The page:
Palacio de Bellas Artes in Centro Mexico City

Top 11 Things to Do in Mexico City

It’s time to skip the beaches and head over to the largest city in North America: Mexico City. Located in central Mexico, this immense city is extremely underrated.

Mexico City offers something for any type of travelers: historical architecture dating from the Aztecs, mouth-watering street-food, an incredible variety of traditional cuisine, beautiful parks, a bustling nightlife scene, and much more.

There are so many things to do and see in Mexico City. It is impossible to compress everything into a short list!

Here are some of the best things to do in Mexico City that you absolutely cannot skip.

Explore Chapultepec Park

A beautiful overview of Chapultepec Park in Mexico City
Photo credit: wmf.org

Bosque de Chapultepec is the largest park in Mexico City – almost twice the size of Central Park in New York City. You can spend the whole day here and you wouldn’t be able to see everything.

Visit one of the various museums inside the park, the National Museum of Anthropology or the Modern Art Museum should be on your priority list. There’s also the National History Museum in the castle (more on that later).

The park also houses a free zoo with almost 2000 animals! If you’ve never seen pandas, there are two giant pandas at this zoo.

There’s also a theme park, a large lake, and plenty of green areas. Don’t worry about getting hungry, you’ll find street vendors inside the park.

Visit the Only Royal Castle in the Americas

Birds eye view of Chapultepec Castle in Mexico City
Photo credit: cxhrndz Reddit

Located in the middle of Chapultepec Park, the Castillo de Chapultepec is an opulent royal castle at the top of the hill at 2,325 meters (7,628 ft) above sea level.

It took us about 20 minutes to walk all the way to the top where the castle sits. Wear comfortable shoes!

This castle was home to many former viceroys, emperors, and presidents. Today, it is open to the public and the museum (Museo Nacional de Historia) inside the castle hosts various showrooms showcasing Mexican History.

Zócalo

Birds eye view of Zocalo in Mexico City
Photo credit: infrastructuremexico.com

Zócalo is one of the world’s largest city squares with a massive Mexican flag proudly flying in the middle of it all. This has been the gathering place for all kinds of events including ceremonies, parades, festivals, religious events, and even protests.

If you’re not sure where to go first, Zócalo is a great starting point. Within walking distance, you will find picture-worthy buildings, historical monuments, shops, restaurants, and many more.

If you happen to visit Zócalo, the access to cars is extremely limited – especially during special events – using the metro (subway) or by foot is your best option.

Cheap Eats: Tacos, Tortadas, Churros, Street Food

Taco stand in Mexico City
Photo credit: migrationology.com

Street food is everywhere in Mexico City! At every corner of the street, there’s a vendor offering food ranging from succulent tacos to fresh-cut fruits with spices on top.

There’s a ridiculous amount of food options that would be impossible to cover in this list. Here are a few ideas to get you started but DO explore and try different food items as much as you can.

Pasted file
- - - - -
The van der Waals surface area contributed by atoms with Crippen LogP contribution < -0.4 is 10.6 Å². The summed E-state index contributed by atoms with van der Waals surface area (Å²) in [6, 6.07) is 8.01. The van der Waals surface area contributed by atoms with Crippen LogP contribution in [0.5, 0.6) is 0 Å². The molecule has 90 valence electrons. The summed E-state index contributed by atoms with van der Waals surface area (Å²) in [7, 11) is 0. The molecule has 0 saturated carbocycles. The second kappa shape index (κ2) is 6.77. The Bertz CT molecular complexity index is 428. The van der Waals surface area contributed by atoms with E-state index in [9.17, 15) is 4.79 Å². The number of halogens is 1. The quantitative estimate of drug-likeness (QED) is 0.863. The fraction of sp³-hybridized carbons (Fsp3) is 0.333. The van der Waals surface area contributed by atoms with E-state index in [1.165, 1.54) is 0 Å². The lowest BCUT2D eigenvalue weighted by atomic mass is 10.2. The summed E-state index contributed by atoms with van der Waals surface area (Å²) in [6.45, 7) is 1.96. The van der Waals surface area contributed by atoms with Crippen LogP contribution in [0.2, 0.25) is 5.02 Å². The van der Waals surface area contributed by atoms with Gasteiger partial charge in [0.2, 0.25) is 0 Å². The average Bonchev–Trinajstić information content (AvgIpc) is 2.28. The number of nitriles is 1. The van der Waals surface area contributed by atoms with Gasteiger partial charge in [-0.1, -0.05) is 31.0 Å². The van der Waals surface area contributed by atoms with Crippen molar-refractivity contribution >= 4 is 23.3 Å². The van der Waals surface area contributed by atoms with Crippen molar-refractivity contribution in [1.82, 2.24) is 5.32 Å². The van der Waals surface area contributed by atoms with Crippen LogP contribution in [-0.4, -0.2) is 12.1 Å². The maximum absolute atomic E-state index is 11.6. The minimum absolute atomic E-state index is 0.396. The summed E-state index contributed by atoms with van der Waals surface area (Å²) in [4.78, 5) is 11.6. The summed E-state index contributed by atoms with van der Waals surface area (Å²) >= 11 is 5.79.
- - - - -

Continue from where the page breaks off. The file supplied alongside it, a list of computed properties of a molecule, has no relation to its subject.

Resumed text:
• Tacos: Tacos al pastor, tacos de guisados, pork carnitas, suadero, barbacoa… (Just try them all!)
  • Tortas: Mexico’s version of a sandwich filled with a meat of your choosing – perfect when you need a break from tacos.
  • Pozole: This rich meat broth is a classic Mexican comfort food with tons of flavor.
  • Also: Horchata (rice/coconut based drink), Pulque (Traditional alcoholic beverage made from maguey), tostadas (crispy tortilla), mole poblano (a rich sauce typically made from chocolate, chili peppers, and 10+ ingredients), and so much more.

A few of our friends suggested food tours like these ones. We preferred exploring and trying things on our own.

Explore La Condensa and Roma

Park in Mexico City Condesa area
Photo credit: mxcity.mx

La Condesa and Colonia Roma are the trendiest neighborhood offering various parks and a bustling restaurant and nightlife scene.

Visit Parque Mexico (also known as Parque San Martin) which is a large park filled with Art Deco architecture.

Plaza Rio de Janeiro is another tranquil park in Colonia Roma. You can’t miss it, there’s a replica of Michelangelo’s David right in the middle of it all

Ready for a few drinks? Head over to Licoreria Limantour in Roma for a Latin twist to craft cocktails. Licoreria has been voted #11 in the list of The World’s Best Bars.

As a great alternative, Hotel Condesa DF’s rooftop bar is a trendy spot to have a drink.

If you can’t decide on which neighborhood to stay in Mexico City, both La Condesa and Colonia Roma are great options for its location and walkability.

Floating Gardens of Xochimilco

Floating Gardens of Xochimilco boats
Photo credit: visitmexico.com

Located about 45 minutes away from the center of Mexico City, Xochimilco’s colorful canals is the “Venice of Mexico”. The trajineras are gondola style boats that fit up to 20 people – perfect for a party.

Whether you’re looking for a quiet and peaceful boat ride or looking to party with tons of drinking, mariachi music, and a handful of friends – Xochimilco’s colorful boats is the right place to do it.

Visit the Frida Kahlo Museum

Garden view of the Casa Azul of Frida Kahlo Museum
Photo credit: Bethlehem Imaz

La Casa Azul (“The Blue House”) is a museum located in the Mexico City neighborhood of Coyoacán. This house is where the Mexican artist Frida Kahlo grew up, lived, and eventually passed away.